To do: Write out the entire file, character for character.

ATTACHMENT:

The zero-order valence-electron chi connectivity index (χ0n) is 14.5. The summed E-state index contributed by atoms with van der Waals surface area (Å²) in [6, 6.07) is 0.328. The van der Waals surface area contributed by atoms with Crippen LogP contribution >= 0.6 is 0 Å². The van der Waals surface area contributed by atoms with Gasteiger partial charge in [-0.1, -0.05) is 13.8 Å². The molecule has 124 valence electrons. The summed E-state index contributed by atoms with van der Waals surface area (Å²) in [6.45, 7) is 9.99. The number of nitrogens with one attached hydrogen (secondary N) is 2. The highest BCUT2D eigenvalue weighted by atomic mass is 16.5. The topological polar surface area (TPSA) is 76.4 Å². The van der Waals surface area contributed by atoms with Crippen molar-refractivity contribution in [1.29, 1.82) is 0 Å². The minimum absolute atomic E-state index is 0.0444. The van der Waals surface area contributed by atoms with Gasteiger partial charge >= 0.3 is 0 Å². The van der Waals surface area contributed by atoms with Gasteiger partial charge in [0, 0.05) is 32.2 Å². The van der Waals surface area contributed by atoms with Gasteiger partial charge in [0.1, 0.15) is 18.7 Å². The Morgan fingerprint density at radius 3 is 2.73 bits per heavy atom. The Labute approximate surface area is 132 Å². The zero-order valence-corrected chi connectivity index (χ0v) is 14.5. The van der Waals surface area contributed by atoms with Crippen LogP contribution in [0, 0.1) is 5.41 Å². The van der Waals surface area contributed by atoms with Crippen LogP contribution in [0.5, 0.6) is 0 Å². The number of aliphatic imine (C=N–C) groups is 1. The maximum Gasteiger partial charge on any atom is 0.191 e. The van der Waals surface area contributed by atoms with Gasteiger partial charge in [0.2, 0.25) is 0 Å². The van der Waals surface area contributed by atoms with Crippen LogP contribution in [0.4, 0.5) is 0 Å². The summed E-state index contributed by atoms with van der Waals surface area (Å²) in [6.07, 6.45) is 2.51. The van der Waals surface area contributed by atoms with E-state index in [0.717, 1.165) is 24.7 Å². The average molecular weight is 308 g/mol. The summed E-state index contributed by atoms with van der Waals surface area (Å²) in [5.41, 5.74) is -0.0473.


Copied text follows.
The zero-order valence-electron chi connectivity index (χ0n) is 14.5. The summed E-state index contributed by atoms with van der Waals surface area (Å²) in [6, 6.07) is 0.328. The van der Waals surface area contributed by atoms with Crippen LogP contribution >= 0.6 is 0 Å². The van der Waals surface area contributed by atoms with Gasteiger partial charge in [-0.1, -0.05) is 13.8 Å². The molecule has 124 valence electrons. The summed E-state index contributed by atoms with van der Waals surface area (Å²) in [6.45, 7) is 9.99. The number of nitrogens with one attached hydrogen (secondary N) is 2. The highest BCUT2D eigenvalue weighted by atomic mass is 16.5. The topological polar surface area (TPSA) is 76.4 Å². The van der Waals surface area contributed by atoms with Crippen molar-refractivity contribution in [1.29, 1.82) is 0 Å². The minimum absolute atomic E-state index is 0.0444. The van der Waals surface area contributed by atoms with Gasteiger partial charge >= 0.3 is 0 Å². The van der Waals surface area contributed by atoms with Gasteiger partial charge in [0, 0.05) is 32.2 Å². The van der Waals surface area contributed by atoms with Gasteiger partial charge in [0.1, 0.15) is 18.7 Å². The Morgan fingerprint density at radius 3 is 2.73 bits per heavy atom. The Labute approximate surface area is 132 Å². The zero-order valence-corrected chi connectivity index (χ0v) is 14.5. The van der Waals surface area contributed by atoms with Crippen LogP contribution in [0, 0.1) is 5.41 Å². The van der Waals surface area contributed by atoms with Crippen LogP contribution in [0.5, 0.6) is 0 Å². The number of aliphatic imine (C=N–C) groups is 1. The maximum Gasteiger partial charge on any atom is 0.191 e. The van der Waals surface area contributed by atoms with Gasteiger partial charge in [0.2, 0.25) is 0 Å². The van der Waals surface area contributed by atoms with Crippen LogP contribution in [0.4, 0.5) is 0 Å². The summed E-state index contributed by atoms with van der Waals surface area (Å²) in [6.07, 6.45) is 2.51. The van der Waals surface area contributed by atoms with E-state index in [0.717, 1.165) is 24.7 Å². The average molecular weight is 308 g/mol. The summed E-state index contributed by atoms with van der Waals surface area (Å²) in [5.41, 5.74) is -0.0473.